Tuned 808 style kicks act as full-blown bass instruments in trap music for example, playing bass lines and trills, and very much informing the key of the song. But even tuning shorter, more traditional kick drum samples can be necessary, because there is no drummer tuning their kit perfectly for the session beforehand. Instead it's picking and choosing from millions of disparate samples that can be all over the place, from different sample packs/kits/sessions/decades, etc. and that can require some tuning. Even if you don't tune the final sample, just the process of picking samples could be argued as an indirect form of tuning.

To OP, my advice is just make sure it doesn't clash, vs. trying to tune it to a note or key of the song. Try nudging it up or down and see if it clashes more or less, or was better with no tuning. Often just minimal tuning, +- 100 cents or less, will evidence a sweet spot. You didn't pick the kick drum sample because it clashed horribly with the rest of the song, you picked it because it mostly "worked." So it's probably close anyway, and may not need anything.

The longer the bass drum hit, the more likely it will have an obvious "note" and may need to be tuned. Super short kicks that are mostly attack are way less of a problem, more aesthetic choice. Many times there are layered samples for kick, and tuning comes into play there also, not just to the song, but to each other.

Sometimes it actually helps being just slightly OFF tune, which can cause the subby low end to oscillate against the bass instrument in a pleasing way that's helpful for the song, even though not perfectly in tune. Helps to have a good subwoofer, or put a finger on the woofer cone, for this.

You do sometimes hear the bass drum clashing with the rest of the song in amateur beats on youtube and such. For a normal song, just make sure it doesn't clash, you can do this by ear with trial-and-error a lot easier and probably with better results than worrying about a tuner or something. Just my opinion, depending on the song/genre.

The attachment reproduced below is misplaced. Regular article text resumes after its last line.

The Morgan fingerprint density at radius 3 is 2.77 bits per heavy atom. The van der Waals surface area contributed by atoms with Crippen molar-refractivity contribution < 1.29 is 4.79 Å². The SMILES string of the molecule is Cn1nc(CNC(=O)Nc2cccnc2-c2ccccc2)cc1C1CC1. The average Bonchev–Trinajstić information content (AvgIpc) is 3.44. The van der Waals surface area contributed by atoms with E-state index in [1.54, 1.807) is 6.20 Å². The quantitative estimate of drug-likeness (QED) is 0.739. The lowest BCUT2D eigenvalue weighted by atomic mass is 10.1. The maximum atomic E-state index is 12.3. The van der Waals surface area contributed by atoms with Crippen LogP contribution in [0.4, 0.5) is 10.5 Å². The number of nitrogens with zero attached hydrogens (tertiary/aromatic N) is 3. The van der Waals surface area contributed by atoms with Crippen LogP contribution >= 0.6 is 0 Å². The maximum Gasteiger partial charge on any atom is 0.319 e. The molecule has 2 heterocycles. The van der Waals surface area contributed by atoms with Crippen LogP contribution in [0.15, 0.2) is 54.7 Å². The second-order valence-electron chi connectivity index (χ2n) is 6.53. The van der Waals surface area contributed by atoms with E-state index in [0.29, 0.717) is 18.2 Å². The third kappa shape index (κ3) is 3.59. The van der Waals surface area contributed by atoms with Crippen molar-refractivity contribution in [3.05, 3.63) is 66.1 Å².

Old 4 weeks ago
  #17
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norfolk martin's Avatar
 

Quote:
Originally Posted by thismercifulfate View Post
No, just no! Enough with such nonsense

I was at a Bernard Purdie (look him up if you’re ignorant to who he is) clinic recently and the first thing he said was “Don’t tune your drums to specific notes, unless you hate your bassist”.

Tune your kick to where it sounds the best, period. For rock style tuning a kick or tom shouldn’t produce any overly dominant “note” anyway!
If you're Bernard Purdie you can away with hammering 8th notes on an undamped floor tom tuned to F while the bassist is doing the same on a E But that's because you're Bernard Purdie, not because it sounds good!

Normally drum pitch interaction with other instruments isn't much of a problem, and, outside a studio context, it's not practical to tune drums musically unless your band sticks to only one or two keys.

However, in the situation described above, I have had a drummer change a drum pitch with good results.
Old 4 weeks ago
  #18
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Blaine Misner's Avatar
 

there are times in hip hop/edm/ dance etc where the bass drum/808 is tuned and is acting as the bass for the overall song. often times these drums are pitched and used melodically... so lets not forget about that..
Old 4 weeks ago
  #19
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Blaine Misner's Avatar
 

Quote:
Originally Posted by bowzin View Post
OP clarified the question is about electronic/sample-based music. Bass drum tuning is very much a thing in that world, though not universal.

Tuned 808 style kicks act as full-blown bass instruments in trap music for example, playing bass lines and trills, and very much informing the key of the song. But even tuning shorter, more traditional kick drum samples can be necessary, because there is no drummer tuning their kit perfectly for the session beforehand. Instead it's picking and choosing from millions of disparate samples that can be all over the place, from different sample packs/kits/sessions/decades, etc. and that can require some tuning. Even if you don't tune the final sample, just the process of picking samples could be argued as an indirect form of tuning.

To OP, my advice is just make sure it doesn't clash, vs. trying to tune it to a note or key of the song. Try nudging it up or down and see if it clashes more or less, or was better with no tuning. Often just minimal tuning, +- 100 cents or less, will evidence a sweet spot. You didn't pick the kick drum sample because it clashed horribly with the rest of the song, you picked it because it mostly "worked." So it's probably close anyway, and may not need anything.